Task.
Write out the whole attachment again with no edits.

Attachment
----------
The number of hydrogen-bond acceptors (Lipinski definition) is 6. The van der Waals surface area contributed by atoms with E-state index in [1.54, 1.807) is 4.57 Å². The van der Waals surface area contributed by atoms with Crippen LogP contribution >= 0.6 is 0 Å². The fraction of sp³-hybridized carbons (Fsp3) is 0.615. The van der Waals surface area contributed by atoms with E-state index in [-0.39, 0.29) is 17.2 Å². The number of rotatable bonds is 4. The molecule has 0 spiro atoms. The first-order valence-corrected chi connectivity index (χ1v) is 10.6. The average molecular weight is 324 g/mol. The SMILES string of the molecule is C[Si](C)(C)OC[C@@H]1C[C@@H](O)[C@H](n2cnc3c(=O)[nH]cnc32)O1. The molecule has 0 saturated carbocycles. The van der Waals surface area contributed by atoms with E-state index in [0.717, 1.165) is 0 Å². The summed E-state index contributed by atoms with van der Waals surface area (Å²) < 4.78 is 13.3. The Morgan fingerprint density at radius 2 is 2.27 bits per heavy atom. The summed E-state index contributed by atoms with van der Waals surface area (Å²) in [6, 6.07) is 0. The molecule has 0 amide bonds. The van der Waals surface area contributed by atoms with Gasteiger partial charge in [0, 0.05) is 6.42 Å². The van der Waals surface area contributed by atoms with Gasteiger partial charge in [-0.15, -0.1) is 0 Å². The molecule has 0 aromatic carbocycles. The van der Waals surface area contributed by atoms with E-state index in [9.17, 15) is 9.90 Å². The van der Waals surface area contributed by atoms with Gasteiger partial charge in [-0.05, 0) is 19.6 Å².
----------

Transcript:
The number of hydrogen-bond acceptors (Lipinski definition) is 6. The van der Waals surface area contributed by atoms with E-state index in [1.54, 1.807) is 4.57 Å². The van der Waals surface area contributed by atoms with Crippen LogP contribution >= 0.6 is 0 Å². The fraction of sp³-hybridized carbons (Fsp3) is 0.615. The van der Waals surface area contributed by atoms with E-state index in [-0.39, 0.29) is 17.2 Å². The number of rotatable bonds is 4. The molecule has 0 spiro atoms. The first-order valence-corrected chi connectivity index (χ1v) is 10.6. The average molecular weight is 324 g/mol. The SMILES string of the molecule is C[Si](C)(C)OC[C@@H]1C[C@@H](O)[C@H](n2cnc3c(=O)[nH]cnc32)O1. The molecule has 0 saturated carbocycles. The van der Waals surface area contributed by atoms with E-state index in [0.717, 1.165) is 0 Å². The summed E-state index contributed by atoms with van der Waals surface area (Å²) < 4.78 is 13.3. The Morgan fingerprint density at radius 2 is 2.27 bits per heavy atom. The summed E-state index contributed by atoms with van der Waals surface area (Å²) in [6, 6.07) is 0. The molecule has 0 amide bonds. The van der Waals surface area contributed by atoms with Gasteiger partial charge in [0, 0.05) is 6.42 Å². The van der Waals surface area contributed by atoms with Gasteiger partial charge in [-0.15, -0.1) is 0 Å². The molecule has 0 aromatic carbocycles. The van der Waals surface area contributed by atoms with E-state index in [9.17, 15) is 9.90 Å². The van der Waals surface area contributed by atoms with Gasteiger partial charge in [-0.05, 0) is 19.6 Å².